Second, the Fujifilm X100f (for one) is •not• a 2.8 maximum aperture, but rather 2.0. Compared to some lenses that are "faster", 2.0 has historically been regarded as a nearly perfect aperture for most situations, at least in the 35mm (and equivalent) photography world. In fact, one the finest lens offered then and now by E. Leitz, is the 2.0 Summicron. I'd put that lens up against any lens in the world for sharpness and color/black & white contrast. Fujifilm's 2.0 lenses, while not quite as good as "Leica" glass, are almost as good in most respects, and at •much• lower price.

(Continued in part 2 of my response)

Link | Posted on May 3, 2017 at 15:25 UTC
In reply to:

mosc: I thought this was the latest model for a second. They're killing the X100 series before I've become old and stodgy enough to want one? No fair! But wait, T isn't the most recent letter of the alphabet it's F.

100 nothing... first?
100 s... second?
100 t... third?
100 f... fourth?
what do we get next? 100 V for a poorly spelled five? Six is an X? Seven is an.. N? does nobody think this stuff through?

Elliot H, What you call "the same ole [sic] lens" is one, fine, versatile lens, especially for being a fixed focal length. Can't see any need to change it

Link | Posted on Apr 26, 2017 at 20:05 UTC

Jony is a cool guy. He's clever, creative and conceptually in a league of his own, and I'm a big fan. Messing with Leica, however, is where he should have drawn a line. Not everything in life needs the Ive treatment.

As a lifelong Leica user, I believe the M series—at least the classic M-cameras, not the overly-expensive, underperforming digi-M's—are as close to perfect as possible in both design and functionality. But an Ive redesign of the venerable Leica M is nothing more than a status symbol for the fabulously wealthy, those who should already be contributing freely to fight AIDS, malaria, and tuberculosis... without getting something fancy in return. It's something the fortunate few will likely put on a shelf, never having shot a single photo.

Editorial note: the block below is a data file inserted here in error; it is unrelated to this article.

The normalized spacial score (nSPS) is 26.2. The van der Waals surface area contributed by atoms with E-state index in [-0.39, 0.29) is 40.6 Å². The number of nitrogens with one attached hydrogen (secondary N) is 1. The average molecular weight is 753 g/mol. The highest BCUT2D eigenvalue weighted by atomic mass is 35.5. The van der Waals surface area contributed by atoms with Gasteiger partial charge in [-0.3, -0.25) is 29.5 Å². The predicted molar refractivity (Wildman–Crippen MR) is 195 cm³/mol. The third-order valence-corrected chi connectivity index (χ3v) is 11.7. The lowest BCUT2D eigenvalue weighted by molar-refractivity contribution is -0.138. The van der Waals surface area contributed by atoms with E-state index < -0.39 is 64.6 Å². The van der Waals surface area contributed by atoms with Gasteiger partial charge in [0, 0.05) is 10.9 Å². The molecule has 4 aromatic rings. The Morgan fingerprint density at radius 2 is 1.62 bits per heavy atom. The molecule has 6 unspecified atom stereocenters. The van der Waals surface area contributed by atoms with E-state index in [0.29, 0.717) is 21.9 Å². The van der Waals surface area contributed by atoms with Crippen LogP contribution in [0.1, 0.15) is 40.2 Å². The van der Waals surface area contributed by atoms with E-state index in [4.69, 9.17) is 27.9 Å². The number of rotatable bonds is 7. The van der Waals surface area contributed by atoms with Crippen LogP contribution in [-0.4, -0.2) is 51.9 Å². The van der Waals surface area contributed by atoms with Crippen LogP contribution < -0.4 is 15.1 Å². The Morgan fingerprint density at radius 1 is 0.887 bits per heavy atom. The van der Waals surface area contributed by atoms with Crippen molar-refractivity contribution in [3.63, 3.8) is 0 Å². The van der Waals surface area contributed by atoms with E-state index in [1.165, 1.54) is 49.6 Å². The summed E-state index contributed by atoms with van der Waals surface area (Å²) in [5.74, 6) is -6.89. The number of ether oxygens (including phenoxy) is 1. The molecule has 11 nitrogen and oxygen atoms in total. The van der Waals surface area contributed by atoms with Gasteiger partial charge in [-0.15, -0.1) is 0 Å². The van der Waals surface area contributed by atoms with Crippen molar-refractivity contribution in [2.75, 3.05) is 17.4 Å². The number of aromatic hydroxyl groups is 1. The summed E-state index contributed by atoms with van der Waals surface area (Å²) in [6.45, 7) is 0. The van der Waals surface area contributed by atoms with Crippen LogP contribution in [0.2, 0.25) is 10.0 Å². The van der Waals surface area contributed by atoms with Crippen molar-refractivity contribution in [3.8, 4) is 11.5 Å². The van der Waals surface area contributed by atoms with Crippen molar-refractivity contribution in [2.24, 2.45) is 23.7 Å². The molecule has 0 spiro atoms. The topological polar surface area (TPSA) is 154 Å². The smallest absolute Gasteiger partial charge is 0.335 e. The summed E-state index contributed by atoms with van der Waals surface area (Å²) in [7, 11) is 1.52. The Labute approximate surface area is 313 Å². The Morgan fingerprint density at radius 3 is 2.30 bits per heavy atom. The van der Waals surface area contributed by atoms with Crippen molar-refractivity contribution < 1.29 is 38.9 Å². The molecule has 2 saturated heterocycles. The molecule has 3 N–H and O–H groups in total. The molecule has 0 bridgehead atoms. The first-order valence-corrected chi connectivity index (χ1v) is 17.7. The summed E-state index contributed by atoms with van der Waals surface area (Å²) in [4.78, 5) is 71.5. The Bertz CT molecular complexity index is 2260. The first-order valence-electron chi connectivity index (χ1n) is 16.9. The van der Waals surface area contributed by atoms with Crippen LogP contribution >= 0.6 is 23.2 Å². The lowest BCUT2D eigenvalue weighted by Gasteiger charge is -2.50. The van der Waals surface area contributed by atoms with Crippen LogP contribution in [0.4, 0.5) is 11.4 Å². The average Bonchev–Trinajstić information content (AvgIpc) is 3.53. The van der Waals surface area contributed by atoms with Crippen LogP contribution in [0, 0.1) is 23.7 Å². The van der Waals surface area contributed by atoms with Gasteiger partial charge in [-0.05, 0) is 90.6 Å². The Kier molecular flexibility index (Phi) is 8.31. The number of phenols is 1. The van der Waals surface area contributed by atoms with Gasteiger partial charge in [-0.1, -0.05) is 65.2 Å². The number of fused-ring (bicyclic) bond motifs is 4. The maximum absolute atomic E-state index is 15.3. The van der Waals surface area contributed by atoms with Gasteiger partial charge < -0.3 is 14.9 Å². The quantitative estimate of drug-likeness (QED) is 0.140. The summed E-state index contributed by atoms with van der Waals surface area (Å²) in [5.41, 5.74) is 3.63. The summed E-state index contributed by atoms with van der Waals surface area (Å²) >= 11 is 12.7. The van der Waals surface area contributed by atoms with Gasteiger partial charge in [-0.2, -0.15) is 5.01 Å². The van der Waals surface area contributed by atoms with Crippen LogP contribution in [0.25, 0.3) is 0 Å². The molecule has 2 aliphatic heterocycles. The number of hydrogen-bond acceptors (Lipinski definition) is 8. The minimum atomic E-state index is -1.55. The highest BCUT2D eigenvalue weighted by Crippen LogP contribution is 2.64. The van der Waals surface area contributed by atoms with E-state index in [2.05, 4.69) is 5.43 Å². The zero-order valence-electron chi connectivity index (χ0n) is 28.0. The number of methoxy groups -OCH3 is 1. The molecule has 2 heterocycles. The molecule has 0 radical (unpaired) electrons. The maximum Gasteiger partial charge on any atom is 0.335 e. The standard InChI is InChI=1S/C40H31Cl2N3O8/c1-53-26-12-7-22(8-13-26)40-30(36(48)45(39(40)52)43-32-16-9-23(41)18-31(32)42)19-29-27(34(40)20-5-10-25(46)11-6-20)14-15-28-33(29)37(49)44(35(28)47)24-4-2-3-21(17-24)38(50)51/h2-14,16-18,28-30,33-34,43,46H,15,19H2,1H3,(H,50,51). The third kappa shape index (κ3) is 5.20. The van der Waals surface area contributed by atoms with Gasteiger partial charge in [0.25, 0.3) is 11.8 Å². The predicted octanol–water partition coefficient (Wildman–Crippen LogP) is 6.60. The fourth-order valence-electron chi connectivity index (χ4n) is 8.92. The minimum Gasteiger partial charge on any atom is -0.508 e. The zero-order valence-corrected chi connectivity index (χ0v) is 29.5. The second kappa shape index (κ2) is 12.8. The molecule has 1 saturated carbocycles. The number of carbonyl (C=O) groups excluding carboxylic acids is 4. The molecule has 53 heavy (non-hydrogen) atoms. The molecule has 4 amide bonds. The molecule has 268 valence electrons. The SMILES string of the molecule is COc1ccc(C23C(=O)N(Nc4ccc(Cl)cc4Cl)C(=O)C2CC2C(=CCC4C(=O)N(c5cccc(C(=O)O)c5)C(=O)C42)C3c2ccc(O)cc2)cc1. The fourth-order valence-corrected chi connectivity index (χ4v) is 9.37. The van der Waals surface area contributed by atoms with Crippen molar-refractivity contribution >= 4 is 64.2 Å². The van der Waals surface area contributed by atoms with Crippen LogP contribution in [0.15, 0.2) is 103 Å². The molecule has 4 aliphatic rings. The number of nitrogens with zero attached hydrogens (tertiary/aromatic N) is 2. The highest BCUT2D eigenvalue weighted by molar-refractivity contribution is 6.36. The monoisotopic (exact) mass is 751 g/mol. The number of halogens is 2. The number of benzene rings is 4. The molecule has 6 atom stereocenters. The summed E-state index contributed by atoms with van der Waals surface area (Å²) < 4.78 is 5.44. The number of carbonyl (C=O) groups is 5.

I'm fairly certain that a camera FOR art is why Leitz optician Oscar Barnack invented the 35mm still camera in 1923, not a camera AS art.

Link | Posted on Oct 9, 2013 at 03:17 UTC as 162nd comment | 4 replies
On article Canon Powershot S110 hands-on preview (107 comments in total)

Every camera maker will forever come out with a new camera every few months. The market is so competitive, do not do so would spell doom for a manufacturer in no time. With wi-fi, the S110 is simply providing another way to get pictures from here to there (which an Eye-Fi card does very well), and the touchscreen is another way to speed up an already fast way to take photos.

That said, I love both my S90 and S100. The Sony may have a "much larger and therefore better sensor", but when you can take a really sharp, colorful photo with either Canon, even at it's slower zoomed range, and then print a decent 11x14 or larger print, then you probably have a good enough camera… certainly considering it's much less money than the Sony.

One thing is true for Canon S models: there are few, if any other cameras you can truly slip into a pair of jeans or an inside sport coat pocket and barely notice it's there.

Sony would be nice; Canon suits me perfectly.

Link | Posted on Sep 17, 2012 at 15:49 UTC as 39th comment
Total: 5, showing: 1 – 5